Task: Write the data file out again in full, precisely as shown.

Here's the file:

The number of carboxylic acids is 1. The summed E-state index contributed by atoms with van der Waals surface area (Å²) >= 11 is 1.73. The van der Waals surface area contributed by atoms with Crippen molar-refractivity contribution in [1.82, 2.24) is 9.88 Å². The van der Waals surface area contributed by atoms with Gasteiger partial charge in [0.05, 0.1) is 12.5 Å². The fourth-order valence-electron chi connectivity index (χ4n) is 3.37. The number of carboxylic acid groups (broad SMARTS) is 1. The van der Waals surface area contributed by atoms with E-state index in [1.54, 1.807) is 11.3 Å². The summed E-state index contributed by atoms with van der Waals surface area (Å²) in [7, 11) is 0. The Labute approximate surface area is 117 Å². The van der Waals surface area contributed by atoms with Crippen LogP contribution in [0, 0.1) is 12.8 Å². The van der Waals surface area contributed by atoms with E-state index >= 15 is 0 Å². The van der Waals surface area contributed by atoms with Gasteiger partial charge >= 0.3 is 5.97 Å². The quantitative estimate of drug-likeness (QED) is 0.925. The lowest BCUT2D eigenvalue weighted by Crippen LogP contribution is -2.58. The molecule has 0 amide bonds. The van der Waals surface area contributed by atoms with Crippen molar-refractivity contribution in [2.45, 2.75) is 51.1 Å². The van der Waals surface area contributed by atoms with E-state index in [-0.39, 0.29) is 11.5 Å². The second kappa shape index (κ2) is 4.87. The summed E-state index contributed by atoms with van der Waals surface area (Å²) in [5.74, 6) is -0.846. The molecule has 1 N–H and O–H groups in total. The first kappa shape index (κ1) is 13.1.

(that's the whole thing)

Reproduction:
The number of carboxylic acids is 1. The summed E-state index contributed by atoms with van der Waals surface area (Å²) >= 11 is 1.73. The van der Waals surface area contributed by atoms with Crippen molar-refractivity contribution in [1.82, 2.24) is 9.88 Å². The van der Waals surface area contributed by atoms with Gasteiger partial charge in [0.05, 0.1) is 12.5 Å². The fourth-order valence-electron chi connectivity index (χ4n) is 3.37. The number of carboxylic acid groups (broad SMARTS) is 1. The van der Waals surface area contributed by atoms with E-state index in [1.54, 1.807) is 11.3 Å². The summed E-state index contributed by atoms with van der Waals surface area (Å²) in [7, 11) is 0. The Labute approximate surface area is 117 Å². The van der Waals surface area contributed by atoms with Crippen LogP contribution in [0, 0.1) is 12.8 Å². The van der Waals surface area contributed by atoms with E-state index >= 15 is 0 Å². The van der Waals surface area contributed by atoms with Gasteiger partial charge >= 0.3 is 5.97 Å². The quantitative estimate of drug-likeness (QED) is 0.925. The lowest BCUT2D eigenvalue weighted by Crippen LogP contribution is -2.58. The molecule has 0 amide bonds. The van der Waals surface area contributed by atoms with Crippen molar-refractivity contribution in [2.45, 2.75) is 51.1 Å². The van der Waals surface area contributed by atoms with E-state index in [-0.39, 0.29) is 11.5 Å². The second kappa shape index (κ2) is 4.87. The summed E-state index contributed by atoms with van der Waals surface area (Å²) in [5.74, 6) is -0.846. The molecule has 1 N–H and O–H groups in total. The first kappa shape index (κ1) is 13.1.